Here’s the truth as I know it. There are lots and lots and LOTS of women who would love to turn their speaking dreams into a full-time gig … including me. Contrast that truth with another one I know for sure. Even though I’m on the speaker team of a nationally recognized ministry, I don’t make enough speaking to even come close to a full-time salary.

In fact, the only speaker I know who speaks enough to make it full time is Lysa TerKeurst. In case you don’t know Lysa, she’s amazing. Incredible. Everything in real life that she seems from the stage. I both love and admire her, but  realistically I know not many of us will make it to her level of notoriety in our ministries. You might be the one (truly), but not many of us will.

One last truth. There is no speaking circuit. Or if there is, I haven’t found it.

I’ve said all the hard stuff, so you can take a deep relaxing breath now. :) Encouragement follows!

This week is the first in a series during the month of September on speaker fees, and I just wanted to set a realistic but hopeful tone.

Is vocational ministry possible for Christian speakers? Yes. But there are two things you should know. It takes patience and years of building. Also, it may not look like what you thought when you started.

When Made to Crave, Lysa’s 14th (I think) book, came out 4 years ago and hit the New York Times Best Seller list, I remember hearing her say this in an interview, “People keep asking me what it feels like to be an overnight success. I tell them it feels like 17 years of very hard work, because that’s what it is!”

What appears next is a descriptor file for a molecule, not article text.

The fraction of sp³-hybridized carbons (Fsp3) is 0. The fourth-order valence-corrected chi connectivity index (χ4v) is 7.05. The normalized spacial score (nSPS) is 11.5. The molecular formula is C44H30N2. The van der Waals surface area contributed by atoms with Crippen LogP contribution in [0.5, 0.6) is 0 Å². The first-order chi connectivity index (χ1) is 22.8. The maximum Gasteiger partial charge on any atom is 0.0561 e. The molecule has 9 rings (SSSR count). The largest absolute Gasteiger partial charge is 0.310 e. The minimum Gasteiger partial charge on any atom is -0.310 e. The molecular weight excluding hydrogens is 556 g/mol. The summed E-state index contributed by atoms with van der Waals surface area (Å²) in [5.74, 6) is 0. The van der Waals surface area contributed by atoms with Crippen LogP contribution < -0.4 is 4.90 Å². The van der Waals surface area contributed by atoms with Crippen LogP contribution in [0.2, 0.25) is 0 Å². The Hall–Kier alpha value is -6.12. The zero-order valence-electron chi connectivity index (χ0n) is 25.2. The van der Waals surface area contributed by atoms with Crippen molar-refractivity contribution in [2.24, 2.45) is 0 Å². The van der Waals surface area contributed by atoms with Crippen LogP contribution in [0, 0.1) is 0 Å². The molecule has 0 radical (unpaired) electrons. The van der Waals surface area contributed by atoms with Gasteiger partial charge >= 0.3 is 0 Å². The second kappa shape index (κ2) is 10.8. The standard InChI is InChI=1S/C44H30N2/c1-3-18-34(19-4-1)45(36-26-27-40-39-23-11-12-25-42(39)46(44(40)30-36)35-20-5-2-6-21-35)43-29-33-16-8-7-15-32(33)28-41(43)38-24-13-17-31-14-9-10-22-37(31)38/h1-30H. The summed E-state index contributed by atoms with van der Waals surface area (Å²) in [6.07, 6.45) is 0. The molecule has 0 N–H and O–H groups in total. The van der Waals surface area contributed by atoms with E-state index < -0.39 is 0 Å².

Seventeen years. For seventeen years Lysa served faithfully, honed her craft, showed up to speak to 5 people, wrote books that didn’t hit best seller lists, stood in line at airport security, schlepped boxes of books to resources tables…

She was patient.

She was persistent in her calling.

She worked tremendously hard. (I’ve seen this first hand, and let me tell you, she’s working harder than ever today.)

She loved God more than any acclaim, and I’m watching her get increasingly humble with increasing human fame. It’s beautiful.

That’s what patience has looked like for Lysa TerKeurst. For me, it’s a different journey with some of the same markers. My vocational calling has unfolded over time to include coaching and writing as well as speaking. Most likely I won’t ever speak in front of thousands on a Women of Faith stage, but I delight in being a tiny piece of so many speaker’s ministries through my coaching.

So if you want to do full-time vocational ministry, be open to a different look than you thought and be willing to go through the P.I.T. This is the phase my friend Leah calls “Put In the Time”. It’s the phase when you’re payed with “Thanks!” and maybe a Starbucks gift card. It’s the phase when nobody knows your name, but you serve whole-heartedly for The Name anyway. It’s a stage when you’ll probably keep your day job to pay the bills and grow the level of trust in your ministry community over time.

Patience and the P.I.T. That’s where we all start. It’s the proving ground and the holy place of shaping. It’s where we show God that He’s worth it all, and His pleasure in us is payment enough.

I’d love to hear about your first speaking opportunity! Let’s share and encourage each other no matter what stage we’re in.

Amy

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Monday, August 25, 2014

Fall Jump-Start: Week 4 Q & A